How do we roll? Miss South Carolina Brooke Mosteller touts our mobile homes

Miss South Carolina 2013 Brooke Mosteller is crowned in July by Ali Rogers, last year's winner. She is now Brooke Burris and is chair of the Tri-County Human Trafficking Task Force.

When people think about societal problems, they usually think of crime, poverty, substance abuse, the burgeoning and undertreated mental health crisis in addition to a host of other ailments. In the world of crime, we’re prone to thinking of all sorts of things. For most folks, though, sex crimes aren’t necessarily high on the list, although obviously rape is major concern that at one time used to be considered a capital offense.

Technically, “the world’s oldest profession” (prostitution) is illegal throughout most of the country, but a lot of people don’t really get too upset about it as long as no one gets hurt and with the further understanding that consenting adults are involved.

But what exactly is sex trafficking and how does it differ from routine prostitution? The term “sex trafficking” sounds kind of benign on the surface probably because most of us don’t really understand what it means. What’s being trafficked — inanimate sex toys, pornography, what? Hasn’t that always been routine business? If people are to be considered, the term sounds malevolent, as in forced labor (so to speak), a type of slavery. But that kind of thing doesn’t really go on here. That’s more Third World countries, parts of the old Soviet Union and Southeast Asia, right?

Wrong. It’s a problem and I’d be willing to bet most people don’t understand how big a problem it is — right here in the USA. I certainly didn’t have a satisfactory grasp of the matter at all until a recent conversation with Brooke M. Burris, a 2016 USC Law grad (and a former Miss South Carolina), who became passionate about this major societal issue while in law school, and is now the first chair of the newly-formed Tri-County Human Trafficking Task Force.

Mrs. Burris worked on human trafficking prevention for a year in San Diego as director of policy with the William D. Lynch Foundation for Children. Its founder, philanthropist Bill Lynch, has an interest in working with Brooke and raising awareness here in South Carolina. She is further locally assisted by Dr. Bob Kahle, director of research for the College of Charleston’s Riley Center for Livable Communities, and also Barbara Brown, former FBI Special Agent for human trafficking cases in Atlanta who now lives in Mount Pleasant.

In speaking with Brooke, it’s clear she is very emotionally connected with the victims of sex trafficking — many of whom happen to be children — and disgusted by the great injustices “pimps” inflict upon their victims, who rarely get the proper help or see their tormentors appropriately prosecuted. She feels violation of this sort involving young girls and women is ultimately bad for all of society and that something needs to be done about it.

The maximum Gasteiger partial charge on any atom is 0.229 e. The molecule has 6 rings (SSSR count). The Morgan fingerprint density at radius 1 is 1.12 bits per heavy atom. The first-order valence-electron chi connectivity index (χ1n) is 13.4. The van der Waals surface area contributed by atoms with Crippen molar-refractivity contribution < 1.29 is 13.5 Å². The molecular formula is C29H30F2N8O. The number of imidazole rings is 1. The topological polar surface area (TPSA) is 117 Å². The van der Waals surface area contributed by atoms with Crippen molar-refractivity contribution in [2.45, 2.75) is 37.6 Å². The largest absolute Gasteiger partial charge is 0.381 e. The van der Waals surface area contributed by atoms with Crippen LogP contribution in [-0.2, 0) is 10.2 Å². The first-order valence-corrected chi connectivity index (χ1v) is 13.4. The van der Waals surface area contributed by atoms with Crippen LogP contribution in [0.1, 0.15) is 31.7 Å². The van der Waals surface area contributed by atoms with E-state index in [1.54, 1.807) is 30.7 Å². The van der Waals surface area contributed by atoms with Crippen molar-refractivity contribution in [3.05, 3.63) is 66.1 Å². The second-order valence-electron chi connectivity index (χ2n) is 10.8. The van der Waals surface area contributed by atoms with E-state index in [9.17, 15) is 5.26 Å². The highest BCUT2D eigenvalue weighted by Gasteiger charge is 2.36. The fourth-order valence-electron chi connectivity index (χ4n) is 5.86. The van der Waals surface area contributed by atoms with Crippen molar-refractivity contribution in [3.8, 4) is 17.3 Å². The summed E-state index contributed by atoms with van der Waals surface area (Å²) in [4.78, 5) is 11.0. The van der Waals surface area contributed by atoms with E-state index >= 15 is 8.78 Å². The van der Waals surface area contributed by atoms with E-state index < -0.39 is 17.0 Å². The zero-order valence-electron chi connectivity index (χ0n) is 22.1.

Unfortunately, obvious targets are young runaways who might initially be seduced by the lure of money and the excitement of rebellion, but will ultimately be coerced through fraudulent manipulation, trickery, drugs, physical intimidation and the looming threat of being totally broke, hungry and with no roof over their heads. A fundamental difference between ordinary prostitution and trafficking is the ultimate lack of consent afflicting those in the latter group.

This will be hard to read, but some of the trafficked victims will serve up to 10-15 clients per day and will make up to $1,000 for a day’s work — mostly in cash. Imagine what one day of work would do to one’s psyche under these conditions, and then imagine what it would do day ... after day ... after day ...

The objective of these organizations is literally to rescue trafficking victims from bondage and on Brooke’s bucket list are a local multidisciplinary site, federal aid, and a multi-pronged law enforcement approach targeting clients, pimps and even commercial accommodations that facilitate this type of activity when it’s perfectly obvious, for example, that something really awful is happening involving a minor.

Sex and child trafficking are a significant local (and national) problem and, I, with my head in the sand really didn’t have a clue.

It should further be mentioned that two child advocacy centers, Dee Norton and Dorchester Children’s are involved as well and lead a child sex trafficking workgroup for the area.

Please visit the tricountytaskforce.org website, get involved and please consider helping out (and that would include with a check, btw.) Peoples’ lives are truly at stake. Brooke may be reached at bburris@lynchfoundationforchildren.org.

Edward M. Gilbreth is a Charleston physician. Reach him at edwardgilbreth@comcast.net.